With the ongoing COVID-19 state of emergency, the federal government should waive the requirement that low-income individuals complete their 2019 tax forms by June 1st to continue to receive benefits—or extend the tax filing deadline for low incomes until much later.
Millions of low-income families, seniors, and people with disabilities receive benefits and refundable tax credits, which require annual filing of tax forms for the payments to continue from July onwards.
For many households, these monthly supports are their biggest source of income. They are the centrepiece of Canada’s national anti-poverty plan and individuals with no extra savings can’t afford to get by without them.
They include the $13-billion Guaranteed Income Supplement (GIS) which provides up to $11,000 for low income seniors, the $25-billion Canada Child Benefit which provides up to $6,939 per child, the $5-billion Low Income GST Credit, the $2-billion Canada Workers Benefit, and the $4.3-billion in Climate Action Incentive Payment: over $50 billion in federal funds alone.
Every province and territory also provides additional credits and benefits linked to these federal programs that won’t flow to vulnerable Canadians unless they file their tax forms on time.
Many fortunate Canadians will be able to file their taxes by the June 1 deadline with the assistance of family, friends, accountants or commercial tax preparers. But thousands of low-income seniors, families, Indigenous Canadians, and newcomers rely on free community tax clinics to file. In 2018, thousands of volunteers helped over 830,000 low-income Canadians file their taxes.
Thanks to COVID-19 virtually all of these clinics has been cancelled across Canada. Most are face-to-face services that can’t easily be done remotely or through a Zoom meeting. The Canadians who depend on these volunteer tax programs often can’t afford home computers, internet connections, and some don’t even have telephones. With libraries, community services and Service Canada offices closed, they don’t have public facilities to fall back on either.
Even if the states of emergency end in mid-May, it would be impossible for volunteers to fill out hundreds of thousands of tax forms in just two or three weeks when they usually have two to three months. Many of the Canadians who need the in-person support are also the most vulnerable to the virus -- seniors in residences and long-term care facilities, low-income seniors, families and individuals living in public housing, those with other health problems, and Indigenous Canadians. It would be reckless to expect them to meet.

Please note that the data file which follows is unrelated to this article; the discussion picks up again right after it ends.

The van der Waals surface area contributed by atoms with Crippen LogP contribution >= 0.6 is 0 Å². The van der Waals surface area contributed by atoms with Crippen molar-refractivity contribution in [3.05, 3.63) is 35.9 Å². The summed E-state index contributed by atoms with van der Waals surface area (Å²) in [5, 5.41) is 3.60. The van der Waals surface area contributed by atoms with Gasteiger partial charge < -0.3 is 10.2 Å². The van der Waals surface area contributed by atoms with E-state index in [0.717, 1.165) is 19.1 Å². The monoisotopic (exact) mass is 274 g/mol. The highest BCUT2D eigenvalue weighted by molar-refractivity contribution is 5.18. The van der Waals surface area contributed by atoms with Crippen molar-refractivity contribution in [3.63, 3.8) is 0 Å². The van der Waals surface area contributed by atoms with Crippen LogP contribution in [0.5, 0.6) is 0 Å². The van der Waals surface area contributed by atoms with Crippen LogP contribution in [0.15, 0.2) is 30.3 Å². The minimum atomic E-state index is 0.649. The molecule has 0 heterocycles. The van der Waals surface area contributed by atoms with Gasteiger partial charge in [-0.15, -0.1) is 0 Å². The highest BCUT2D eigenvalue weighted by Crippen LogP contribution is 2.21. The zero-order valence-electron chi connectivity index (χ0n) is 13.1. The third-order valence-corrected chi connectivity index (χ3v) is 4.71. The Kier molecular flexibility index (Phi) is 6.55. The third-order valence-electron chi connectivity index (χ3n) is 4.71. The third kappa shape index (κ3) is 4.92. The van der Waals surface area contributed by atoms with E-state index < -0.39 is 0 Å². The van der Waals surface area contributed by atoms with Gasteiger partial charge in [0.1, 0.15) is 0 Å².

The federal and provincial governments should immediately waive the requirement or extend the deadline for low-income Canadians to continue to receive benefits. This is a simple solution that would cost very little but prevent a lot of hardship for the most vulnerable.
Community organizations, volunteers, and Canadians for Tax Fairness have urged the federal government to extend the tax filing deadline for low incomes—as has NDP Revenue Critic Matthew Green, whose office also helps thousands of their constituents complete their tax forms—but there’s been no response yet.
The Canada Revenue Agency should also consider ways to improve how it processes Canadians’ taxes and delivers these critical benefits. It doesn’t really make sense for governments to require low-income recipients to fill out complicated tax forms—and to end their benefits if they don’t—when the CRA already has much of the information it needs to fill out these forms itself.
For low income seniors, the CRA already has most of the information needed to determine if these individuals continue to qualify for their benefits. For those on social assistance or workers’ compensation, the CRA already has information from provinces reporting how much each individual has received. As we’ve argued for years, the CRA should send out pre-filled preliminary tax forms for these groups and others, relieving them of the annual tax filing burden as many other countries already do.
Moving to an automatic tax assessment system would save Canadians the collective $5 billion plus we spend on filing our taxes each year—and would enable community organizations to get even more people to file their tax forms and receive benefits. About one in 10 Canadians, and a much higher share of vulnerable people don’t file their taxes every year and so don’t receive these benefits.
Federal and provincial governments must act now to waive the tax filing requirement for low-income individuals to receive the benefits they need to survive—but we should also consider longer-term reforms to our tax system so it operates better for all Canadians through both good and difficult times ahead.
Toby Sanger is director of Canadians for Tax Fairness and a past volunteer at community tax clinics.